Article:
"A Simple Red Rose"
My leg shakes nervously as I fidget with my keychain. I want to invite him inside, but I wonder if he will judge me.
I envision myself leaving my warm car and darting through the cold air, walking up the old steps with the blue chipped paint, opening the torn-up screen door, and then the wooden door. I imagine the door creaking loudly as it opens up to a mess in the living room, a mess likely caused by my lazy older sisters. I think, I don’t want him seeing that, and I quickly muster up an excuse to run inside. I awkwardly mutter, “I really have to pee, but I’ll be right back.”
I rush through the bitterly cold air and down the poorly shoveled sidewalk into the house. I fold the blue throw blanket into a somewhat neat rectangle and drape it over the couch to cover the wear. I arrange the pillows until it looks decent enough. I pick up water bottles sitting on the coffee table and toss them in the trash, despite being half full. Returning to the living room, I look at my work and think, good enough, it’ll be dark anyway.
I rush back outside, down the steps, and into the running car. He just looks at me and smiles. Nervous butterflies fill my stomach. I wait a few seconds before asking, “Um, do you want to, like, go inside?”
He responds, “Of course I do.”
I still worry about what he will think of me after we go in. But none of that matters as he takes off his seatbelt and I turn off the car and take the key from the ignition.
We step into the cold house and take our shoes off before sitting down on the couch. The dog starts to whimper in the other room, so I release her from the kennel. She scurries in and immediately jumps on the couch. He pets her and she lays down, so I allow her to stay. She sits in the middle of the couch, so I have no choice but to sit on the other side, apart from my date.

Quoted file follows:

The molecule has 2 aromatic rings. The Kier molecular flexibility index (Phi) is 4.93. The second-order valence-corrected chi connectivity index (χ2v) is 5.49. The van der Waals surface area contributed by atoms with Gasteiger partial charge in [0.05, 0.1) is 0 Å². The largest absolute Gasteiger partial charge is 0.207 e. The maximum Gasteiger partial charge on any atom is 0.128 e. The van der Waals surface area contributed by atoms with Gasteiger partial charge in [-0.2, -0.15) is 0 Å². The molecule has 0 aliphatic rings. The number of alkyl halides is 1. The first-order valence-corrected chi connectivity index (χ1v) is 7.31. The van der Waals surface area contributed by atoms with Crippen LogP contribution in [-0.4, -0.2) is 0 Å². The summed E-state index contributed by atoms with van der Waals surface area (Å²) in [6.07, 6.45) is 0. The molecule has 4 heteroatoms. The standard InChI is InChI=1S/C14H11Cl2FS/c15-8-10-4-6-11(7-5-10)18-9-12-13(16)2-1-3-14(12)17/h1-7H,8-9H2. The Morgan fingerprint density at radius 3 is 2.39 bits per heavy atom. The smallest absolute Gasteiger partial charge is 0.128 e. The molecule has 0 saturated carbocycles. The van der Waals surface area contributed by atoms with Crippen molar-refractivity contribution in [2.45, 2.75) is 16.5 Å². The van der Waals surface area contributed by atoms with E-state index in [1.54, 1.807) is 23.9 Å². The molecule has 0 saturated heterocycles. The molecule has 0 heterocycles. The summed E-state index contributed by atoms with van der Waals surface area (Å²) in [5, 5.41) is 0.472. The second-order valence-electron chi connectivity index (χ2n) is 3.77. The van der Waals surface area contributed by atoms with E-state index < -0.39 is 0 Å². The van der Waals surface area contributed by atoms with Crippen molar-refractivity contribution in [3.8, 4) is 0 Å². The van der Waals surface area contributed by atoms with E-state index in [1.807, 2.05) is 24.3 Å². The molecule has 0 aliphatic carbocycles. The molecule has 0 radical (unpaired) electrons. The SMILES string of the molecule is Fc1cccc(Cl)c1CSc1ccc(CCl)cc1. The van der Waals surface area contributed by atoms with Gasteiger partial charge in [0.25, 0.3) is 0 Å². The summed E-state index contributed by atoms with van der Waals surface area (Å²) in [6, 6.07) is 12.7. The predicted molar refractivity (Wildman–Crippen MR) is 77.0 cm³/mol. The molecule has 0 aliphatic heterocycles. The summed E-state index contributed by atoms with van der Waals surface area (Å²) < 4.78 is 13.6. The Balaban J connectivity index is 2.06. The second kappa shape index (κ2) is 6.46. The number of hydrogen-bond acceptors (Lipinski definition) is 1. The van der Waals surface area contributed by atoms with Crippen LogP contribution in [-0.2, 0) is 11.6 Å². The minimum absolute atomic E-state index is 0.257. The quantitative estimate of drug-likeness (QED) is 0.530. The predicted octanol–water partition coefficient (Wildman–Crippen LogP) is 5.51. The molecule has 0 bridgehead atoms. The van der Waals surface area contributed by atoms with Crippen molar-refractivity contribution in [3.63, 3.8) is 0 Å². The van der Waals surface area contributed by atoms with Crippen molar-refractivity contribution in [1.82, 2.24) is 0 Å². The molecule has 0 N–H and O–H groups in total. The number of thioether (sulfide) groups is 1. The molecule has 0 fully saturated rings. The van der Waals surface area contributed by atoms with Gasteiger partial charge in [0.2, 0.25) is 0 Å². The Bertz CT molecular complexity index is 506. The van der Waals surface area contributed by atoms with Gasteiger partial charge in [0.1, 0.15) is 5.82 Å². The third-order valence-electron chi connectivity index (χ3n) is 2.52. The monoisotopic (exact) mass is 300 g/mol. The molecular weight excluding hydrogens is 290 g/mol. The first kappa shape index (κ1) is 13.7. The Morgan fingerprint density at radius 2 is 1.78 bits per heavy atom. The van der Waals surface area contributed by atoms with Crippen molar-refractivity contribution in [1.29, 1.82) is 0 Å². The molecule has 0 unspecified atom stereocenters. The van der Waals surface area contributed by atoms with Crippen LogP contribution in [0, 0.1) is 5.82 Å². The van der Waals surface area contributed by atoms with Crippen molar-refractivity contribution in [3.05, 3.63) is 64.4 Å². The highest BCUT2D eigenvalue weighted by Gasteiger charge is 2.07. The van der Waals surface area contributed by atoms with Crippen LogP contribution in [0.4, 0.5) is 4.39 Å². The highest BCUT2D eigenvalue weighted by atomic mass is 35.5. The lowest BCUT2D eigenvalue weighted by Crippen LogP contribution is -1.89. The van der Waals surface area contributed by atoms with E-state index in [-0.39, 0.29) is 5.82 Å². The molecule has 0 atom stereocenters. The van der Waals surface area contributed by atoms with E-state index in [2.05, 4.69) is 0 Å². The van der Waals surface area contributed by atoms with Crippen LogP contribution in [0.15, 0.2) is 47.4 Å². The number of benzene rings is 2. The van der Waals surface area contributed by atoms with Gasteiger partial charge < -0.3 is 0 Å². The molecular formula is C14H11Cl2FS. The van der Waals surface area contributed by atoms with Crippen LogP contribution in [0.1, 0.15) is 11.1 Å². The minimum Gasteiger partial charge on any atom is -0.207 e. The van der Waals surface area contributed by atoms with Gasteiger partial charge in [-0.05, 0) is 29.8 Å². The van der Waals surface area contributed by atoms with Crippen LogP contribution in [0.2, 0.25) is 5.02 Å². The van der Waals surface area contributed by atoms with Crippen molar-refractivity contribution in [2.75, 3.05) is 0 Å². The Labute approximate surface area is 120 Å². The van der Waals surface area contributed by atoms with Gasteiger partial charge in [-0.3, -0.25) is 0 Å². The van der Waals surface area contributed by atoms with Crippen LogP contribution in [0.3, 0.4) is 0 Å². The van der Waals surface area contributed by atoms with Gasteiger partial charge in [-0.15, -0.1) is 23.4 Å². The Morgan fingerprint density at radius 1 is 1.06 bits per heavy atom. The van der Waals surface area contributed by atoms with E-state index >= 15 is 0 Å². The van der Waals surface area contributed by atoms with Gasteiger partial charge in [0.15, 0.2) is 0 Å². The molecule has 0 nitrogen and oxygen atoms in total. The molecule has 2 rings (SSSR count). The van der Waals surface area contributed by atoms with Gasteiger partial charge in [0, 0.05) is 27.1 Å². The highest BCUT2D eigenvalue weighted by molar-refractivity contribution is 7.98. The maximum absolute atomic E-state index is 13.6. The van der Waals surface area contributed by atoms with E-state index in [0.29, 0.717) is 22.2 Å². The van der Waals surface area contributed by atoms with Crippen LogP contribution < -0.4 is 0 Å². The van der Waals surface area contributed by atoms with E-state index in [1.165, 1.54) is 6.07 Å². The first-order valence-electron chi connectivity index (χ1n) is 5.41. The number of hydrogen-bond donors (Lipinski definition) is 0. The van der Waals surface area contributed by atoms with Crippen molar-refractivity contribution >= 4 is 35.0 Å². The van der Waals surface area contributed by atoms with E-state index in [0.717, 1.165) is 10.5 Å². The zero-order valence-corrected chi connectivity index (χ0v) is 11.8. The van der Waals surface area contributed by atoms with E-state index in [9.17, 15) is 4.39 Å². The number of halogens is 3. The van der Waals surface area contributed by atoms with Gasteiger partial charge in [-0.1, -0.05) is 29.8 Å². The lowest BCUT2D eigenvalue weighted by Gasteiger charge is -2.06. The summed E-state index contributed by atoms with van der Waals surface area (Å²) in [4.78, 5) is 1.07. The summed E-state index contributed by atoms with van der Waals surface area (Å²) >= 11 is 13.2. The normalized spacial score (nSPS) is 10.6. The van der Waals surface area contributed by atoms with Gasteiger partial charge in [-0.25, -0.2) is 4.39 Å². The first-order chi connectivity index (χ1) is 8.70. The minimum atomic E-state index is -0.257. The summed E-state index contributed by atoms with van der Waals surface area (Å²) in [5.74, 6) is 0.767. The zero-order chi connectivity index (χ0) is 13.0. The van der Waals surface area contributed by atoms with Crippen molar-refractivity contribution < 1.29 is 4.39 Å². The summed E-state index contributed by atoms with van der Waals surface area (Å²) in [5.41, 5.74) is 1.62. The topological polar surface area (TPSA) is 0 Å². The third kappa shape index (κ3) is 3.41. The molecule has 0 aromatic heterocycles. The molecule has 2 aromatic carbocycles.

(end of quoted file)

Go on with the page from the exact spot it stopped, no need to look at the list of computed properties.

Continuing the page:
We turn on a stupid show and laugh together. His long blonde hair sticks out from underneath his hat, and he still wears his jacket over his sweatshirt. The draft from the front door blows cold air directly toward the couch, so he curls up under the blue throw blanket. The TV screen dimly lights his face and I can hardly see his features: a strong brow bone, a bigger nose, and a soft jawline.
I start to pet the dog, too, and I hope maybe he will take the hint that I want to hold hands. I stop and think this is so stupid, why don’t I just hold his hand and stop acting so awkward? I just keep petting the dog. She gets bored of sitting there, likely due to our awkward silence, and she does me a favor by getting up and running off to the kitchen, leaving us alone.
With the dog gone, I slide toward him to lessen the distance between us. I lean in, and he puts his arm around me. I waited for this the whole time, and I wonder if he has too. His soft touch comforts me as he gently rubs my shoulder. He asks me a simple question, which sparks a long conversation. It feels good to talk to a friend I have known for what seems like forever. We do not pay attention to the time as we talk, and the show plays in the background lighting up our faces.
I look down at my phone and notice the time. “Oh crap,” I say, shocked at how long we had talked, “you should probably head home.”
He looks back at me with a tired smile. “Not yet,” he responds with a grin, “I’ve never done this before. I don’t know what I’m doing.”
He wants to kiss me. I scoot in close to him, close my eyes, and just go for it. He barely kisses me back as his relaxed lips hardly come to a pucker. He didn’t lie when he said he didn’t know what he was doing. I don’t care about that, though. He needs to go home, but I don’t want him to leave. The nervous butterflies in my stomach fly around with joy. I think to myself—finally.